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Adding CD-ROM garbles HDD letters

Posted on 1998-08-19
Medium Priority
Last Modified: 2013-12-16
Please help.
Situation: Asus VX97 board with dual PCI IDE controller. The system did work with the following drive/OS configuration: 812 Mb drive as primary-master formatted as FAT16. 244 Mb drive as primary-slave formatted NTFS.  212 Mb drive as Secondary-master formatted Fat16.  Pioneer CD-Rom as secondary-slave.  NT installed on primary-master, 95 installed on secondary master.  Dual boot from primary-master.  In this configuration everything works fine.  Booting to DOS 5 from floppy is also OK. All OS's see drive's correctly (using fdisk in DOS/95, DiskManager in NT)

And then, after months of deleting and reloading games because of a lack of disk-space, I broke down and acquired a 4.1 Gb drive and reconfigured the system as follows:
Primary-master  : 812Mb
Primary-slave   : 244Mb
Secondary-Master: 4.1Gb
Secondary-Salve : CD-ROM
I then reinstalled the operating systems, just to clean out the junk and this is where problems occur.  I figured why not install DOS to a hard drive and triple-boot? Not a problem. So, booting to dos 5 from floppy the drives show up fine in fdisk and I partion/format drive C: as FAT16.  After installing DOS 5 to C: and booting from HD, fdisk reports my disk config as follows:
1  C:   812Mb
2       244Mb
3       4110Mb
4  D:   812Mb
This is obviously erroneous.  Drive D:, in DOS, is a mirror of drive C:. Needeless to say, installing 95 to drive D: at this point actually installs it to drive C:. Note that partitioning/formatting the 244Mb and/or 4.3Gb drives in any way shape or form does not help or change things at all, even if the 4.1gig drive is partioned into 2 or more small logical drives. The only way the system sees the drives correcly is:
  1) boot DOS 5 from floppy. (why should this be different from booting from HD?)
  2) run windows NT (NT rocks)
  3) UNPLUG either the CD-ROM, or the 4.3gig drive. This clears up everything, but leaves one without the other :(
I would like to use the CD-ROM on the PCI IDE controller (with the 4 Gig drive at the same time,) but it's looking impossible.  It is an ATAPI CD-Rom.  All the drive jumpers and BIOS LBA/Normal modes are set correctly (CD-ROM is NOT entered in BIOS) I'm stumped (or would one say ignorant?)

Any help GREATLY appreciated.

Question by:redman082297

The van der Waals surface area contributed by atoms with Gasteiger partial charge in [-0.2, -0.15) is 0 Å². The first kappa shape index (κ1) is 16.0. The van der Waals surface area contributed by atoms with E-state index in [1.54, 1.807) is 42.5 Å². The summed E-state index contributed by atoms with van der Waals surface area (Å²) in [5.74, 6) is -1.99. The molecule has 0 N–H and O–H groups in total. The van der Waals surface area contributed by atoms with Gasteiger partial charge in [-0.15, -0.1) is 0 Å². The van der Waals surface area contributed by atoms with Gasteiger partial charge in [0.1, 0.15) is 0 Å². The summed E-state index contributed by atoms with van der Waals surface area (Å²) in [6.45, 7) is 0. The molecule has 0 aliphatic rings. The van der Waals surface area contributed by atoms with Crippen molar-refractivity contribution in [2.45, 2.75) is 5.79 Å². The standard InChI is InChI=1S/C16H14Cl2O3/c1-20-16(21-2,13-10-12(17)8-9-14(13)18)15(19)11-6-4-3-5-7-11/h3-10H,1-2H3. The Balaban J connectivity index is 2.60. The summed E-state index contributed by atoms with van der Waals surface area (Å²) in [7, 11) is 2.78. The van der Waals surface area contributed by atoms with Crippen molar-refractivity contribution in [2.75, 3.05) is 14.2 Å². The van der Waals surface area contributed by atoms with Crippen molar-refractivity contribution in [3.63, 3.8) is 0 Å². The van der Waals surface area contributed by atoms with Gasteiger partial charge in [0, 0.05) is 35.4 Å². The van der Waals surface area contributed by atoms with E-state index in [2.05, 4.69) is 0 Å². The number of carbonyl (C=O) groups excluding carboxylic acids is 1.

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Accepted Solution

ewilson earned 400 total points
ID: 1757826
don't put your new drive on the same IDE channel as the CD rom drive.. the ultra DMA on the newer drive does not work well with CD Rom drives... put one of your older drives on the same IDE channel as Your CD and you should be fine

Expert Comment

ID: 1757827
Also i have a question... why do you want to put the slowest device of your 4 drives on the same channel as your fastest... this will hinder performance.

Expert Comment

ID: 1757828
If you have UDMA in use on that drive, it's performance won't be hindered.
But, there is something wrong here......
Full capacity of your C: drive cannot be accessed with the Dos 5 FDISK command.(FAT16 limited to 2GB)
The only way to partition it as one drive using the full drive capacity is to use a FAT32 operating system.(Win95B or later)
How was the new drive formatted?

Author Comment

ID: 1757829
The reason I did this really is for no reason at all.  While trying to get the !@#$ system working, I was pulling disks left and right, trying to see if any one combination made a difference, but it didn't.  This is just the way they happened to be when I got sick of changnig them around.  But none-the-less, that doesn't seem to be the problem. I realized that while installing DOS, I had the CMOS set to boot from drives in this order: A, CDROM, C.  Evidently, this was was tricking DOS into thinking I had four hard drives, and it probably didn't know how to deal with the fourth.  After changing boot sequence to A, C, everything worked!
But, there was still a problem with windows 95.  After installing 95, I noticed that the hard drive LED stayed on, forever.  I tried switching all of the drives to use DMA (probably not a good idea on the small drive) and it seems to have cleared things up, but I'm still paranoid as I don't understand why this would make a difference.

As far as formatting with DOS 5 FDISK, I don't know why it worked.  The drive is only 812Mb.  I am still confused about the ultimate limitation on hard drives.  Having 16 bits with which to map a cluster forces dos to only see as far as 2 Mb, or is it approx. 500 Mb?  If it's 2Gb, doesn't Large Block Addressing take care of hardware limitations?  Although, I may have previously installed NT and used it's setup program to format the drive, but it's still FAT16! (after installing OS's over and over I can't remember any-more which way I did it, but I'm quite sure I used FDISK)

Thanks for the help!

Expert Comment

ID: 1757830
If you can see a 4GB drive listed in FDISK, rest assured you're running a late version of the program which recognizes FAT32 partitions.
FAT16 can access approx. up to 2GB with LBA enabled, and only 500MB without it.

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